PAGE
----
September 2017
Volume 17, Issue 10
Open Access
Vision Sciences Society Annual Meeting Abstract  |   August 2017
Active Maintenance of Working Memory Representations Remains Robust Under Automatic, But Not Non-Automatic, Processing of Distractor Stimuli
Author Affiliations
  • Orestis Papaioannou
    Center for Mind and Brain, UC Davis
    Department of Psychology, UC Davis
  • Steven Luck
    Center for Mind and Brain, UC Davis
    Department of Psychology, UC Davis
Journal of Vision August 2017, Vol.17, 347. doi:10.1167/17.10.347
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      Orestis Papaioannou, Steven Luck; Active Maintenance of Working Memory Representations Remains Robust Under Automatic, But Not Non-Automatic, Processing of Distractor Stimuli. Journal of Vision 2017;17(10):347. doi: 10.1167/17.10.347.

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Abstract

Visual working memory relies heavily on the active maintenance of representations. However, it is unclear whether this active maintenance can co-occur with other concurrent processing of stimuli. Sparked by this question, we used event related potentials (ERPs) - specifically contralateral delay activity (CDA) - to create a continuous marker of active maintenance of lateralized stimuli during the processing of lexical stimuli. Participants were asked to remember four colored items presented on the right or left side of the screen for a change detection task. A lexical item (word or consonant string) was presented during the 1500 ms retention interval on a subset of trials. Participants were instructed to either ignore these items and focus entirely on the memory task (single-task condition), or to indicate whether the item presented was a word or consonant string (dual-task condition). A CDA to the lateralized memory items was observed for both conditions prior to, or in the absence of, an intervening stimulus. However, the CDA was disrupted by the processing of the lexical items during the duals task condition, but not the single task condition. A larger N400 - a component associated with semantic and orthographic processing - was found for words compared to consonant strings in both conditions, indicating that participants differentiated between words and consonant strings in both conditions. Thus, during the single-task condition, the CDA was not disrupted by the lexical stimuli even though the N400 data indicate that these stimuli were discriminated. Taken together, these finding suggest that active maintenance is unimpeded by automatic lexical processing but fails when this same processing must be tied to a non-automated task. Interestingly, behavioral measures show only a minor decrease in change-detection performance in the dual-task condition, providing evidence of a secondary working memory process that can support the memory task when the CDA has been disrupted.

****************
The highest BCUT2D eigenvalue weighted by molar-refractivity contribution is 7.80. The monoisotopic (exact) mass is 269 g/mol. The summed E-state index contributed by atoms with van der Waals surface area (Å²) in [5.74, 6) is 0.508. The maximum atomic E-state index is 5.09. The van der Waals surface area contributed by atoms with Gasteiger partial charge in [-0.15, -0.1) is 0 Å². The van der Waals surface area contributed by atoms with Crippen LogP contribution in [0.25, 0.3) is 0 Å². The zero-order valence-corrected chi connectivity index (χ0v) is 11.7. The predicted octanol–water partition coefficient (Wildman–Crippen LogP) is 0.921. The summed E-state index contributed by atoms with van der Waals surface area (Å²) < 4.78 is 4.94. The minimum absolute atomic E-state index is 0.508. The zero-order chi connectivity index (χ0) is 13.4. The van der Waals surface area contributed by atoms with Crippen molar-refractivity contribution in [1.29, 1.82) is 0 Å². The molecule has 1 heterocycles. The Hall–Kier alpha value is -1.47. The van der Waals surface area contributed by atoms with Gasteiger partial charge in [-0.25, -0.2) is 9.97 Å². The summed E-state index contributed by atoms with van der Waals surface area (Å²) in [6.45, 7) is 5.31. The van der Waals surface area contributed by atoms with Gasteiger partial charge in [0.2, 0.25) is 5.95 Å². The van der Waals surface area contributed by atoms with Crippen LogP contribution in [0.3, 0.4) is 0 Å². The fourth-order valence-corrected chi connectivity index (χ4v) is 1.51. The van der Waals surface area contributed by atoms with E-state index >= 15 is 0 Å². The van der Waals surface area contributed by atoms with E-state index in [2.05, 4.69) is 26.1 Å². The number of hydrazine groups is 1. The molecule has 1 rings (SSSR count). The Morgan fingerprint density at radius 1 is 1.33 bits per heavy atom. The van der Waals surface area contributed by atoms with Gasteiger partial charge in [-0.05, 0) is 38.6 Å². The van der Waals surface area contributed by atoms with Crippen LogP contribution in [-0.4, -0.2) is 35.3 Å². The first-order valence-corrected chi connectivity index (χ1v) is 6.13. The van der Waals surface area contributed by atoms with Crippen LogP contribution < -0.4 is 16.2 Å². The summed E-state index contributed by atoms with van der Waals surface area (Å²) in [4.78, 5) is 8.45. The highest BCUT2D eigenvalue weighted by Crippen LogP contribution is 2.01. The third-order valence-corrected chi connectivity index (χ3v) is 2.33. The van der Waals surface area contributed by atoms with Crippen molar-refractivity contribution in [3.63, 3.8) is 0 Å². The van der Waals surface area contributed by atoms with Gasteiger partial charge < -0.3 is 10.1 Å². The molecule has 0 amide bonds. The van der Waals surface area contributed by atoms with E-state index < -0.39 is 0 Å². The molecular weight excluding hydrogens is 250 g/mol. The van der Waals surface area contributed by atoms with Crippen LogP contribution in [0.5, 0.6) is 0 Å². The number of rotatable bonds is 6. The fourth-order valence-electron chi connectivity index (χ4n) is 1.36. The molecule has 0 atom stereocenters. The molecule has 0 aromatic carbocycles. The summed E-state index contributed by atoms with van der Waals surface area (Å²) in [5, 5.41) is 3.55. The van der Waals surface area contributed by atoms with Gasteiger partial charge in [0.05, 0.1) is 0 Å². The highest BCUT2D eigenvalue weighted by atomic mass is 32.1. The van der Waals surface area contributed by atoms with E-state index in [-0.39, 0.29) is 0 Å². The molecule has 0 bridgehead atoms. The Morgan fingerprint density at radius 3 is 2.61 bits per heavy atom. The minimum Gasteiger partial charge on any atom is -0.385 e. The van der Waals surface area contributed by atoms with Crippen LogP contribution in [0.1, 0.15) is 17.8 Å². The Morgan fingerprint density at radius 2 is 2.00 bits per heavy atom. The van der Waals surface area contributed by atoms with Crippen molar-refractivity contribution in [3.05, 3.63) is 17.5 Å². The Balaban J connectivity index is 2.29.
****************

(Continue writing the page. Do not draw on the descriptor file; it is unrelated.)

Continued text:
Meeting abstract presented at VSS 2017

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